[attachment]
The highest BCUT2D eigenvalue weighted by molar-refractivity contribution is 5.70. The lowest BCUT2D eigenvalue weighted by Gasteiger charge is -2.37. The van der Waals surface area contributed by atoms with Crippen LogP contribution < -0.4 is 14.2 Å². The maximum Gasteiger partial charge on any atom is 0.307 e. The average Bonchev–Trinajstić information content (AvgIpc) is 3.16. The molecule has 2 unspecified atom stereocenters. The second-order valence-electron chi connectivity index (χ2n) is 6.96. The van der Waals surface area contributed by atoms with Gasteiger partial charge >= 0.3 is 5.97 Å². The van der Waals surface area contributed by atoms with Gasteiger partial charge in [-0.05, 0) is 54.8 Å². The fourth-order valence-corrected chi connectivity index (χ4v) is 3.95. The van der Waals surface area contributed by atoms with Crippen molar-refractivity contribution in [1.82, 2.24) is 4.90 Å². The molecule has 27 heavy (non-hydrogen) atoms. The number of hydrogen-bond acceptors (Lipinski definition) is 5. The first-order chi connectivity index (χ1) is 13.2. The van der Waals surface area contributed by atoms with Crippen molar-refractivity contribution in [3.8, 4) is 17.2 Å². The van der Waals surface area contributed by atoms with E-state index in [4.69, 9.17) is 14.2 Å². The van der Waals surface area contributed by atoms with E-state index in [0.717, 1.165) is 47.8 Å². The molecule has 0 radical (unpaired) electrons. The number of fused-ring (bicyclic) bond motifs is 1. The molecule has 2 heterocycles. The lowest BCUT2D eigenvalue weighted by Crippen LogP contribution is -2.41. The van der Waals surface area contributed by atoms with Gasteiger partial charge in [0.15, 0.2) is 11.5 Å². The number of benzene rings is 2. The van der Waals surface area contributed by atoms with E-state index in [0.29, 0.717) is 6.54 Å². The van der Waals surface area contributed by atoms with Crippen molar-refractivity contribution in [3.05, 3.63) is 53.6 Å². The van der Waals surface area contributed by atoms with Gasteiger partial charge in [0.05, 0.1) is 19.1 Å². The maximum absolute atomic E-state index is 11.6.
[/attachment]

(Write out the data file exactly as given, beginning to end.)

The highest BCUT2D eigenvalue weighted by molar-refractivity contribution is 5.70. The lowest BCUT2D eigenvalue weighted by Gasteiger charge is -2.37. The van der Waals surface area contributed by atoms with Crippen LogP contribution < -0.4 is 14.2 Å². The maximum Gasteiger partial charge on any atom is 0.307 e. The average Bonchev–Trinajstić information content (AvgIpc) is 3.16. The molecule has 2 unspecified atom stereocenters. The second-order valence-electron chi connectivity index (χ2n) is 6.96. The van der Waals surface area contributed by atoms with Gasteiger partial charge >= 0.3 is 5.97 Å². The van der Waals surface area contributed by atoms with Gasteiger partial charge in [-0.05, 0) is 54.8 Å². The fourth-order valence-corrected chi connectivity index (χ4v) is 3.95. The van der Waals surface area contributed by atoms with Crippen molar-refractivity contribution in [1.82, 2.24) is 4.90 Å². The molecule has 27 heavy (non-hydrogen) atoms. The number of hydrogen-bond acceptors (Lipinski definition) is 5. The first-order chi connectivity index (χ1) is 13.2. The van der Waals surface area contributed by atoms with Crippen molar-refractivity contribution in [3.8, 4) is 17.2 Å². The van der Waals surface area contributed by atoms with E-state index in [4.69, 9.17) is 14.2 Å². The van der Waals surface area contributed by atoms with E-state index in [0.717, 1.165) is 47.8 Å². The molecule has 0 radical (unpaired) electrons. The number of fused-ring (bicyclic) bond motifs is 1. The molecule has 2 heterocycles. The lowest BCUT2D eigenvalue weighted by Crippen LogP contribution is -2.41. The van der Waals surface area contributed by atoms with Gasteiger partial charge in [0.15, 0.2) is 11.5 Å². The number of benzene rings is 2. The van der Waals surface area contributed by atoms with E-state index in [0.29, 0.717) is 6.54 Å². The van der Waals surface area contributed by atoms with Crippen molar-refractivity contribution in [3.05, 3.63) is 53.6 Å². The van der Waals surface area contributed by atoms with Gasteiger partial charge in [0.05, 0.1) is 19.1 Å². The maximum absolute atomic E-state index is 11.6.